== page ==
Three of the top five teams played at the Cotton Bowl stadium in Dallas the next weekend. In a Friday night game, No. 5 Navy lost to SMU 32–28. After Navy had gone ahead 28–26 in the final three minutes, a pass interference call set up the Mustangs' touchdown. Roger Staubach drove his team to the 7-yard line with :01 to play, but his pass attempt was batted down in the end zone by Tommy Caughren. [9] Hours later on October 12, at the same venue, No. 1 Oklahoma played against the No. 2 Texas before a crowd of 75,504. Texas won the game 28–7 to take over the top ranking. [10] Third-ranked Alabama lost on its home field to unranked Florida, 10–6. Joe Namath scored for the Tide with 2:05 left, but tries for the 2-point conversion and an onside kick both failed. [11] No. 5 Wisconsin hosted Purdue, winning 38–20. A crowd of 101,450 watched Michigan and Michigan State play to a 7–7 tie in Ann Arbor. Texas and Wisconsin were ranked first and second in the next poll, followed by the Pittsburgh Panthers. Ohio State and Ole Miss, both with 2–0–1 records, were fourth and fifth.

In Week Five (October 19, the top three teams managed narrow wins. Halfback Tommy Ford ran for two scores to help No. 1 Texas beat Arkansas at Little Rock, 17–13. [12] No. 2 Wisconsin won 10–7 at Iowa, as Paul Krause of the Hawkeyes' went for a win instead of a tie with 99 seconds left, and was stopped a foot short of a first down after a fake field goal attempt, [13] and the No. 3 Pitt Panthers came from behind to beat West Virginia, 13–10. [14] Previously unbeaten and No. 4 Ohio State was crushed by USC at before 63,883 fans in Los Angeles, 32–3. [15] No. 5 Ole Miss became the third Top Five team to shut out Tulane, 21–0, a team that went scoreless in six games in 1963 and finished at 1–8–1. Ohio State's Big Ten rival, Illinois (which had beaten Minnesota 16–6), replaced the Buckeyes at the No. 4 spot in the next poll, which was 1.Texas 2.Wisconsin 3.Pittsburgh 4.Illinois 5.Mississippi.

Week Six began with a Friday night 18–12 come-from-behind win by No. 4 Illinois over UCLA at Los Angeles. [16] The next day, October 26 No. 1 Texas beat Rice at home, 10–6, as Tommy Nobis blocked an extra point, and shoeless Tony Crosby made a field goal. [17] No. 2 Wisconsin lost 13–10 to Ohio State at home, when Matt Snell drove over for a score with 2:13 left. [18] Roger Staubach's passing and a defense that made four interceptions drove No. 10 Navy to a 24–12 upset of No. 3 Pittsburgh at Annapolis. [19] No. 5 Mississippi beat Vanderbilt 27–7. Texas remained at No. 1 in the next poll, followed by 2.Illinois 3.Mississippi 4.Navy and Auburn.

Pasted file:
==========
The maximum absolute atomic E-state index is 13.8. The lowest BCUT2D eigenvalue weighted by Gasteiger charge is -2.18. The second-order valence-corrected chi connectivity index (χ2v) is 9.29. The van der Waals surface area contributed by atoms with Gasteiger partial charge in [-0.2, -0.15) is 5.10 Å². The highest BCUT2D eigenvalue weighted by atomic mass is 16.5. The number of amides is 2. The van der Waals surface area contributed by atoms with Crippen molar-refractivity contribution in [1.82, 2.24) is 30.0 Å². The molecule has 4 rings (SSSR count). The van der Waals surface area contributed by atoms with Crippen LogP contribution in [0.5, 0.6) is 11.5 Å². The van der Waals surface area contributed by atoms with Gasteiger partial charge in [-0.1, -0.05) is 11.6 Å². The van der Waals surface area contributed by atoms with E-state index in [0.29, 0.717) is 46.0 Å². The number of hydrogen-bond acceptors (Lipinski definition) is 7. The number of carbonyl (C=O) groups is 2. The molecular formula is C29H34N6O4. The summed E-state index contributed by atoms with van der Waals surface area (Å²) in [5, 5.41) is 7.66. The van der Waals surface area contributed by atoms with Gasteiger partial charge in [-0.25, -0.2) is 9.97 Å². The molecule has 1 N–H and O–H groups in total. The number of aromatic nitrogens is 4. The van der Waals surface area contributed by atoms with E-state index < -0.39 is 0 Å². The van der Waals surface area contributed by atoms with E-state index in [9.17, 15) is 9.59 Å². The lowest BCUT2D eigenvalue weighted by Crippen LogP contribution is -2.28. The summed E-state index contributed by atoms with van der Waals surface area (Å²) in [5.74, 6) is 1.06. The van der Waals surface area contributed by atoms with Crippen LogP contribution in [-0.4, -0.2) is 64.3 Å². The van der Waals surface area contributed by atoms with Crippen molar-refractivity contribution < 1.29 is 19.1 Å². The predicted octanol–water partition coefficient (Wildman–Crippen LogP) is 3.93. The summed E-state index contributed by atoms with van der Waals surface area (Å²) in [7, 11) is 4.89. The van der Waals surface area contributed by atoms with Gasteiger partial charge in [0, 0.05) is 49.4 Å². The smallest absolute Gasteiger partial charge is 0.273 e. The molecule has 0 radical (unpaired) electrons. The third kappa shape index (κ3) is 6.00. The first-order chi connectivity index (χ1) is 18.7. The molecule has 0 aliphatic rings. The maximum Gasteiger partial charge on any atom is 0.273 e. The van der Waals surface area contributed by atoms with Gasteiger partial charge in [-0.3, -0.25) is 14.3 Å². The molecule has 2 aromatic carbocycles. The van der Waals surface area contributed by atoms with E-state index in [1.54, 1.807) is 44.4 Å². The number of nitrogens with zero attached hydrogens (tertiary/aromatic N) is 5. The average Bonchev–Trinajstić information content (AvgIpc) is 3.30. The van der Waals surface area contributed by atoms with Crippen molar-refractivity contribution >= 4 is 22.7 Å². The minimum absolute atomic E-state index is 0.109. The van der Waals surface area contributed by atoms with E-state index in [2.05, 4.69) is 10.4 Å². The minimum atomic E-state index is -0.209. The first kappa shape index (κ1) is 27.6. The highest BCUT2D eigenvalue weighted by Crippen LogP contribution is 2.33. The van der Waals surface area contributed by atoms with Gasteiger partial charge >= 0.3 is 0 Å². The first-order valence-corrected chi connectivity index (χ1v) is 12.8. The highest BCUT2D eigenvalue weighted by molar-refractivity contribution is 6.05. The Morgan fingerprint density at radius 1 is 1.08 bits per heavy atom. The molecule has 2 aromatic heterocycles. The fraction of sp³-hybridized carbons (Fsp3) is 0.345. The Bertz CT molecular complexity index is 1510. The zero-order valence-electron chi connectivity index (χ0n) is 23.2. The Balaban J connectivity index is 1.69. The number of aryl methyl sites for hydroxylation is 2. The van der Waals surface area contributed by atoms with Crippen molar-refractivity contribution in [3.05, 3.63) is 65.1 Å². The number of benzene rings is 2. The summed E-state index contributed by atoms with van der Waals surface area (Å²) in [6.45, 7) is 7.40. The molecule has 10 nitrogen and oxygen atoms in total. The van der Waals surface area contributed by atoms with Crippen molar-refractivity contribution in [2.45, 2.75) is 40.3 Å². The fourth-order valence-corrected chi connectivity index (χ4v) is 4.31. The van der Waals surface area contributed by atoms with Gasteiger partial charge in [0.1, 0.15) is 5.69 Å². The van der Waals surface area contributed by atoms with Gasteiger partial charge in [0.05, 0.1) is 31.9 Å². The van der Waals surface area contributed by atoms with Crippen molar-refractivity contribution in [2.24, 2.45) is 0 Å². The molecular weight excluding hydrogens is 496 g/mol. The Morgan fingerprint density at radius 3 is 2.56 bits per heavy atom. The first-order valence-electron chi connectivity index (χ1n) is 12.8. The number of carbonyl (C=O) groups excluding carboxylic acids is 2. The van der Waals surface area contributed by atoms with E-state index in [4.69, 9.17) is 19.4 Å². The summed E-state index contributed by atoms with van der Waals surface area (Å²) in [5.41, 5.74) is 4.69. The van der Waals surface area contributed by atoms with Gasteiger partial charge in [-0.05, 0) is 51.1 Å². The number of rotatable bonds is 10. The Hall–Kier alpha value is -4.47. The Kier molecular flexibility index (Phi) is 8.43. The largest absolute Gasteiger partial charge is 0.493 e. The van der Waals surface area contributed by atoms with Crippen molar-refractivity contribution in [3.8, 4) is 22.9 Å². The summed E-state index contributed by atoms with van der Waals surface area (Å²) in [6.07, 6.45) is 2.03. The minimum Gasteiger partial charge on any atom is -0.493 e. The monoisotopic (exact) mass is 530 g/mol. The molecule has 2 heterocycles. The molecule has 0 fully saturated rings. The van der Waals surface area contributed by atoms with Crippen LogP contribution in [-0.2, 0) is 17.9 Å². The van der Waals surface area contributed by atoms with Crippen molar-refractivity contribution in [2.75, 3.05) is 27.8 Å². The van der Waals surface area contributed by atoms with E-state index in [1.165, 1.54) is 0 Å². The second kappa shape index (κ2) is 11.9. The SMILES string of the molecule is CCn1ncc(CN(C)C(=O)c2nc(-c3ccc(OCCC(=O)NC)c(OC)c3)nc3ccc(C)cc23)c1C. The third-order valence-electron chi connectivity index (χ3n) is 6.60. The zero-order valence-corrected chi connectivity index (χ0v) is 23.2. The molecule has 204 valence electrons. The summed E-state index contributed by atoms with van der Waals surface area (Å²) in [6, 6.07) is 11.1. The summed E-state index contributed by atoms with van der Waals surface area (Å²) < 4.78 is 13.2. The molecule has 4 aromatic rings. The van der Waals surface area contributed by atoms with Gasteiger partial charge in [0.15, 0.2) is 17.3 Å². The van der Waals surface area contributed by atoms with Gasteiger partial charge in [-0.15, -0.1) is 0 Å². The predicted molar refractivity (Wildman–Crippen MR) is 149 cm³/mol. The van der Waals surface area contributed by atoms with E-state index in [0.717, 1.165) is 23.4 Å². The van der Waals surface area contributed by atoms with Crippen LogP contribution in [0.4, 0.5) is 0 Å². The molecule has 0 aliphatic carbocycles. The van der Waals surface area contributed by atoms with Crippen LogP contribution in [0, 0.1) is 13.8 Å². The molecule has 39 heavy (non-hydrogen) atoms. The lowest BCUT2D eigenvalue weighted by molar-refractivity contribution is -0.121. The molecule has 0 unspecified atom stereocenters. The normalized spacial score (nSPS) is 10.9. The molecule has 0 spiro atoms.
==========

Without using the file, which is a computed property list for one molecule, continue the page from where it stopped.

On November 2, all of the top five teams won. No. 1 Texas stayed unbeaten by defeating SMU at Dallas, 17–12, as Crosby made his 21st consecutive point after. [20] No. 2 Illinois rolled over Purdue at home, 41–21 as Jim Grabowski scored three touchdowns [21] and No. 3 Ole Miss overwhelmed LSU 37–3 at Baton Rouge. No. 4 Navy handed Notre Dame its second straight loss on Staubach's passing, 35–14 in South Bend [22] and No. 5 Auburn won at home over Florida, 19–0. The poll remained unchanged.

November 9, No. 1 Texas won its eighth straight, 7–0, by shutting down Baylor's passing game. Longhorns QB Duke Carlisle, playing on defense, intercepted Don Trull's end zone pass with 22 seconds to play, then ran out the clock. [23] Previously unbeaten, No. 2 Illinois had an 8–7 lead with minutes left in a game at home against Michigan, when a fumble gave the Wolverines the ball 11 yards from goal, setting up Mel Anthony's winning score for a 14–8 upset. [24] No. 3 Mississippi shut out visiting Tampa, 41-0, No. 4 Navy mauled Maryland 42–7 at home, and No. 5 Auburn fell 13–10 to Mississippi State at Jackson. [23] Texas, the only major team to remain unbeaten, kept the No. 1 spot, while Navy rose to second, and Mississippi stayed at third; Michigan State and Oklahoma were fourth and fifth.

November 16, No. 1 Texas went to 9–0 with a 17–0 home win over TCU. No. 2 Navy won 38–25 at Duke and No. 3 Mississippi shutout Tennessee, 20–0, at a game in Memphis. No. 4 Michigan State was trailing Notre Dame 7–6 at home in the fourth quarter, but Sherm Lewis ran 85 yards from scrimmage to win the game, 12–7. Both of the Spartans' two-point attempts failed. [25] No. 5 Oklahoma won at Missouri 13–3, but dropped out of the poll and were replaced by Pittsburgh (which had trounced Army, 28–0) at the fifth spot. Texas, Navy, Ole Miss, and Michigan State stayed at the top four spots.